Welcome readers, writers, authors, and bloggers!
For the eighth time this year, it's the First Wednesday of the month when we celebrate IWSG Day, in the form of a blog hop featuring all of the members of the Insecure Writer's Support Group. Founded by Alex Cavanaugh and fostered by like-minded associates, IWSG is a place to share the fabulous views and exciting news that occurs along our fascinating writing journeys. So pull up a chair and join us!
Our awesome co-hosts for this month's posting of the IWSG are:
How was your July?
We recently completed a few long over-due renovations in our Great room, which (naturally) includes the kitchen, the water and ice dispenser, and everyone's favorite – the pantry. As a result, we were temporarily banished, each from our own comfort zones, as workers diligently strived for expedience while still providing expertise. At the same time, we suffered mild cases of separation anxiety.
Basically exiled, as I was in my office, I expected to get a lot done. For the most part, I did. But when it came to writing, distractions were plentiful. What was going on in the Great room? Would they ever be finished? Have we ever had a monsoon such as this? In fact, we've actually surpassed the all-time record for rainfall during July - in only a few short weeks! Storms can be so thrilling.
At last, I found myself with ample time to write, only one story to finish, and no motivation to do so. How could this happen? When all else fails, I read.
Because I've often wondered if anyone besides me ever has trouble finding time to write, I read with great interest about O. Henry (pseudonym). He was an American short story writer whose troubles eventually earned him time in prison, where he had nothing else to do but write.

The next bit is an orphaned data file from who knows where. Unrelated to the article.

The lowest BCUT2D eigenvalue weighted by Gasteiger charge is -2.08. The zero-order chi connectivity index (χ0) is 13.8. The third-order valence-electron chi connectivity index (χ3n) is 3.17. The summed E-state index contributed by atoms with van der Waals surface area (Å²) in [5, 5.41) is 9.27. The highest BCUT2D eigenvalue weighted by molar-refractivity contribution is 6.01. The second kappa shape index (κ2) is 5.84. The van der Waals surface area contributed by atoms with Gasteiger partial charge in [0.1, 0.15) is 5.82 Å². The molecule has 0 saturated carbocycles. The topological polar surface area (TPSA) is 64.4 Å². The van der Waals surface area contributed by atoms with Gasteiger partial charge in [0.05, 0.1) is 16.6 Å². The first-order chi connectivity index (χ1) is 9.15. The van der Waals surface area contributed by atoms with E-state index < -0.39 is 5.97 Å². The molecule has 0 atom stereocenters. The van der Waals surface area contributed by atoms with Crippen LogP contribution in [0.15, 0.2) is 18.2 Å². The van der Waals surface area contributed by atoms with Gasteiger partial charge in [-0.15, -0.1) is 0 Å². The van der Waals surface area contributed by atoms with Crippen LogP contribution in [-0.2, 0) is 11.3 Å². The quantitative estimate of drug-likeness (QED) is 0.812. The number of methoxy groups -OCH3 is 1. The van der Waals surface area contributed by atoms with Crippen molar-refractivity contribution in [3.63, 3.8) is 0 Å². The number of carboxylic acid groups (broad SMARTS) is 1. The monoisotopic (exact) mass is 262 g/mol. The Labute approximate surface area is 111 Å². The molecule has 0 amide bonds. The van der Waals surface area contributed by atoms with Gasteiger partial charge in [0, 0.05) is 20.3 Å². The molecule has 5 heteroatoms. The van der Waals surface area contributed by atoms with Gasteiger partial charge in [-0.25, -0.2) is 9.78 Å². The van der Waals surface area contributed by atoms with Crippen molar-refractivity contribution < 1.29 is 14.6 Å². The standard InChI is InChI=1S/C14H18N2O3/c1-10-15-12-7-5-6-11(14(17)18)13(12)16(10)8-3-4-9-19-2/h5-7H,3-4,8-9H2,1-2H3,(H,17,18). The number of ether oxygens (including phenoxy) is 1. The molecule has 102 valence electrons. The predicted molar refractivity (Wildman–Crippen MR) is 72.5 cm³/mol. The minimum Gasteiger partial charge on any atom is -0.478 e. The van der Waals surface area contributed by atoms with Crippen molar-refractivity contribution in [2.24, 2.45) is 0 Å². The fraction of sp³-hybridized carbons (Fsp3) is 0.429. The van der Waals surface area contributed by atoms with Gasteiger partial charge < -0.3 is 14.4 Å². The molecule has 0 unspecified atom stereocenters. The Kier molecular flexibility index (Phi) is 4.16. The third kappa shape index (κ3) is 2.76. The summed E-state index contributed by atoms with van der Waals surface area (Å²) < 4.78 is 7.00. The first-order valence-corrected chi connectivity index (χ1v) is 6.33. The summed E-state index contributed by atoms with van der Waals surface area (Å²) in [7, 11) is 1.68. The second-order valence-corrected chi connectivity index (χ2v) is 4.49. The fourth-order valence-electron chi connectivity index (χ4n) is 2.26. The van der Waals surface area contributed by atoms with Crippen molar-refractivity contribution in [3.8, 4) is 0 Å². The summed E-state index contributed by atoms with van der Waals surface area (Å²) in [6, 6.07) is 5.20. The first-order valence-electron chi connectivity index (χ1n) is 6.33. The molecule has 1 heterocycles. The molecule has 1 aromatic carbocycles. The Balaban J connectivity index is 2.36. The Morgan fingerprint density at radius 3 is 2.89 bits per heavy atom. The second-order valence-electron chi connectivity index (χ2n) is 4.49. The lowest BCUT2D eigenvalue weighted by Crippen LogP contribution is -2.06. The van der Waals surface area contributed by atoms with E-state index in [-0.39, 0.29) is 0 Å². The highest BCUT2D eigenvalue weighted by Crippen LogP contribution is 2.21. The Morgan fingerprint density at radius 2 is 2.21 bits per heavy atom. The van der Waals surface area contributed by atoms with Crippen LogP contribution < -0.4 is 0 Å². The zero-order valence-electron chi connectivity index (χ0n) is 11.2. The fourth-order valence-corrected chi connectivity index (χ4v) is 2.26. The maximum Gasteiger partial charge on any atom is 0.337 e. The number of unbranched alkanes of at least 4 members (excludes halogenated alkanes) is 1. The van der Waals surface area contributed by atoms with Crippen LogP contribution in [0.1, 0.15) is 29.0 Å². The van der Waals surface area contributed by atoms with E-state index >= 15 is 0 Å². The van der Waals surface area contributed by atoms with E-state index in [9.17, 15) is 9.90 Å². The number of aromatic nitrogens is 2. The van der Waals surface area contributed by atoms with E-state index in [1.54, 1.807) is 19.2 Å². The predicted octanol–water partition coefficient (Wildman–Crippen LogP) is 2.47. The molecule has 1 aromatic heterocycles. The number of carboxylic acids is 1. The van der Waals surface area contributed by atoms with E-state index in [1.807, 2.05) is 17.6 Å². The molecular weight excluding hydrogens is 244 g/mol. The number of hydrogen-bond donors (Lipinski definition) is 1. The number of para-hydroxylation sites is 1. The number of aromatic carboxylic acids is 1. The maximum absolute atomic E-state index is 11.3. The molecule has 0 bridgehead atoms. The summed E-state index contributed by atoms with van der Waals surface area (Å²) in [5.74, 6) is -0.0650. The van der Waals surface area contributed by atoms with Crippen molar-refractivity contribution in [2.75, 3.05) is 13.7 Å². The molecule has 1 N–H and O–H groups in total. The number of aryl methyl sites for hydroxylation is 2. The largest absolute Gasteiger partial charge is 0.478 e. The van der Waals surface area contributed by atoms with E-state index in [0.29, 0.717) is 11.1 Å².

While I wouldn't want, much less need, that kind of incentive, it worked out well for William Sydney Porter (real name), whose career took flight behind bars and successfully soared well beyond those confines.
Porter used several pen names, and not only during his incarceration. He felt it was prudent in case no one liked his work. Or perhaps living among the willows for nearly a year had made him cautious. Interestingly, it was Porter who coined the term banana republic in a story he wrote after hiding out in Honduras during the infamous banana wars in 1896.
Not unlike his eventful life, Porter's witty stories typically have surprise endings. But, the biggest surprise was yet to come: While four administrations (since Porter died in 1910) have considered a posthumous pardon for the prolific writer of everyman stories, it has never been granted.
But that's not to say he hasn't been or isn't to this day acknowledged.
The prestigious "O Henry Award" is an annual prize given to outstanding short stories. There's even an annual spoken word competition that takes place in Porter's hometown called the O. Henry Pun-off in tribute to his love of language. In addition, a museum, schools, a street, and even a postage stamp are named in his honor.
"O Henry's Full House" is a 1952 film highlighting five of his most popular vignettes. I have to agree with fans (SPOILER ALERT!), "The Cop and the Anthem" has one of the most ironic endings!
Porter's last words are said to have been, "Turn up the lights. I don't want to go home in the dark."
The optional IWSG question this month is: What is your favorite writing craft book?
I own a total of thirteen books on the craft of writing. I've read them all at least twice and will likely reread one or all one day, depending on my needs or insecurities. But, because you asked and I simply can't choose a favorite, I plucked from my collection one that seems the most dog-eared: "Bird By Bird" by Anne Lamott.
Now, I have a question. Does a pardon even matter once you've served your time?